His dossier states that one of the reasons was “to provide information on … the al-Jazeera news network’s training programme, telecommunications equipment, and newsgathering operations in Chechnya, Kosovo and Afghanistan, including the network’s acquisition of a video of UBL [Osama bin Laden] and a subsequent interview with UBL”.

From here.

 

Ben Franklin’s sister

Filed under: Uncategorized — Jender @ 7:13 am

Excellent article by Jill LePore:

Franklin, who’s on the $100 bill, was the youngest of 10 sons. Nowhere on any legal tender is his sister Jane, the youngest of seven daughters; she never traveled the way to wealth. He was born in 1706, she in 1712. Their father was a Boston candle-maker, scraping by. Massachusetts’ Poor Law required teaching boys to write; the mandate for girls ended at reading. Benny went to school for just two years; Jenny never went at all.

Their lives tell an 18th-century tale of two Americas. Against poverty and ignorance, Franklin prevailed; his sister did not.

Really nice (and depressing) example of the way the circumstances one is born into, even within a single family, profoundly affect life chances. Something Jane herself wrote about, despite her total lack of formal education:

On July 4, 1786, when Jane Mecom was 74, she thought about the path to prosperity. It was the nation’s 10th birthday. She had been reading a book by the Englishman Richard Price. “Dr Price,” she wrote to her brother, “thinks Thousands of Boyles Clarks and Newtons have Probably been lost to the world, and lived and died in Ignorance and meanness, merely for want of being Placed in favourable Situations, and Injoying Proper Advantages.” And then she reminded her brother, gently, of something that he knew, and she knew, about the world in which they lived: “Very few is able to beat thro all Impedements and Arive to any Grat Degre of superiority in Understanding.”

 

On the importance of punishing pimps.

Filed under: prostitution,sex work — Jender @ 7:08 am

Nicholas Kristof on Rachel Lloyd’s Girls Like US

Our system has failed girls like [one of those Lloyd discusses]. The police and prosecutors should focus less on punishing 12-year-old girls and more on their pimps — and, yes, their johns. I hope that Lloyd’s important and compelling book will be a reminder that homegrown American girls are also trafficked, and they deserve sympathy and social services — not handcuffs and juvenile detention. 

 

The Sunday Cat says, “You CAN do it!” April 23, 2011

Filed under: cats,Uncategorized — jj @ 9:32 pm

And your cat might possibly like it:

 Thanks, PJ!

 

Kimberle Crenshaw on AA and “women and people of color”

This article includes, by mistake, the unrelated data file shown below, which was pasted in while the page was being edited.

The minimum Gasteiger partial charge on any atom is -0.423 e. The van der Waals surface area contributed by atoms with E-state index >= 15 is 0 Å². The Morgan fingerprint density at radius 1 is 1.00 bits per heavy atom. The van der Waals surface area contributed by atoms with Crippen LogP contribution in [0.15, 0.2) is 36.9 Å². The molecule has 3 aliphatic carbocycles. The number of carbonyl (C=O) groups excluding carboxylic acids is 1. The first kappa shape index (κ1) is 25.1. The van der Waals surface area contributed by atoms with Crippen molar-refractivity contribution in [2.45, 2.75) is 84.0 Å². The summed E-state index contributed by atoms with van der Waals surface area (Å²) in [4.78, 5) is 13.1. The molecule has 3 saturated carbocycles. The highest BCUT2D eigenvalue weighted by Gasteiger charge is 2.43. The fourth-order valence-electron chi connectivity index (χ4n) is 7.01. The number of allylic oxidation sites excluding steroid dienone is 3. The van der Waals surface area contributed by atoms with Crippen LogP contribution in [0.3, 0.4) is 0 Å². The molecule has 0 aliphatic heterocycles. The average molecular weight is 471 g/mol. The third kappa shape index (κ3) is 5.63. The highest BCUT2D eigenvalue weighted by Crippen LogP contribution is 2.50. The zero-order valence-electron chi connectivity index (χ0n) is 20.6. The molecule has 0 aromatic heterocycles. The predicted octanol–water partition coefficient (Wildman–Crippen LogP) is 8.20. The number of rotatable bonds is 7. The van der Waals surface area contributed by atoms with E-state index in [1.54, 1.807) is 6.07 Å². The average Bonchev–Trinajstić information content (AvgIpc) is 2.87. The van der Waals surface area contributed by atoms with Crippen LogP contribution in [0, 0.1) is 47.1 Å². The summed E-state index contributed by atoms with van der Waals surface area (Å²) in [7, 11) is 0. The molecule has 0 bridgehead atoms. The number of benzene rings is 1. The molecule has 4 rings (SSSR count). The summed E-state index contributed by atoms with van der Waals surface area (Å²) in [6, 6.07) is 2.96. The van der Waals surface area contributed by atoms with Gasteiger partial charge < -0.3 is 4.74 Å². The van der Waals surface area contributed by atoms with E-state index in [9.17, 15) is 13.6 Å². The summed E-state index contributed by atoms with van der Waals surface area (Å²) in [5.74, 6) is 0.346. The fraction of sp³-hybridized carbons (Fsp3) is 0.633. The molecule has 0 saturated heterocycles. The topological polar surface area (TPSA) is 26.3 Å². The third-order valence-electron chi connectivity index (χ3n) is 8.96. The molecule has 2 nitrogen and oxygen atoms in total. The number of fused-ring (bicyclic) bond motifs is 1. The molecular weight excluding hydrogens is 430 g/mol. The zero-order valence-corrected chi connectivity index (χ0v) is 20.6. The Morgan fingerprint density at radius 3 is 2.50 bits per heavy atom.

Filed under: bias,critical thinking,race,Uncategorized — jj @ 8:57 pm

 

**This clip is from a debate about ending AA; her reference to the “radical agenda” is to ending it.**

I love what she does to the metaphor of an even race track.

 

Many of us try, at least since Bell Hooks pointed out its flaws many years ago, to avoid the phrase “women and people of color.”  Indeed, Crenshaw has been cited on this blog as showing how important it is to use less troublesome alternatives.  Nonetheless, she actually also uses the phrase in the opening of her talk here. 

I’m sure there are a number of lessons to be learned from that, one of which is that one should be careful about criticizing other people and other blogs.  Perhaps you can suggest some others.

 

Medicare, not millionaires April 22, 2011

Filed under: politics — jj @ 4:36 pm

A petition organized by Senators Boxer, Murray and Schumer.  You can sign it here.

 

CFP: Postcolonialism and Political Theory

Filed under: CFP — Jender @ 10:21 am

Postcolonialism and Political Theory
8th MANCEPT Workshops in Political Theory
August 31-September 2, 2011 – University of Manchester, UK

Political theory has been late to come to the study of postcolonialism. This is remarkable, considering the overlap between the core questions of political theory and the ones studied by postcolonial theorists. In the past decade, the interest for postcolonial questions has slowly started to develop, but this budding interest is still little more than a marginal development in the field. The attention for postcolonial questions has been concentrated in the subdiscipline of the history of political theory, the study of the work of canonical figures and of the role of liberalism. In general, the attention has been erratic, and is based on the assumption that the relationship between political theory and colonialism and imperialism is nothing more than a historical coincidence.

Political theory defines its identity in opposition to what it is not, by drawing a sharp line between its inside and outside. Borders, boundaries and the policing of them are crucial to its identity. Thus, questions of colonialism and imperialism have been consistently constructed as part of political theory’s constitutive outside, even though political theory carries with it a legacy of complicity with colonial and imperial history.

The aim of this workshop is to reflect on the relationship between political theory and postcolonial studies. In particular, it aims to address the question of how postcolonial theory affects political theory. Does the pursuit of postcolonial questions transform political theory? How so? Does political theory have to be transformed in order to pursue these questions? Why is there such a dearth of political theory addressing these questions and engaging with postcolonial studies? What are the causes of this lack of interest? What are the implications and consequences of this lack, and how can we address it? Should political theory be decolonized? How? Does this lack take on a peculiar signification, importance, or urgency in the context of globalization?

We welcome papers from all traditions. We are particularly interested in papers which explore intersections with feminist theory and critical race theory; and which engage with the thought of postcolonial thinkers.

Please submit a title and a 300 to 500 word abstract to annelies.decat AT hiw.kuleuven.be by June 5. Your email should mention your contact details and institution.

For more information and registration, please go here.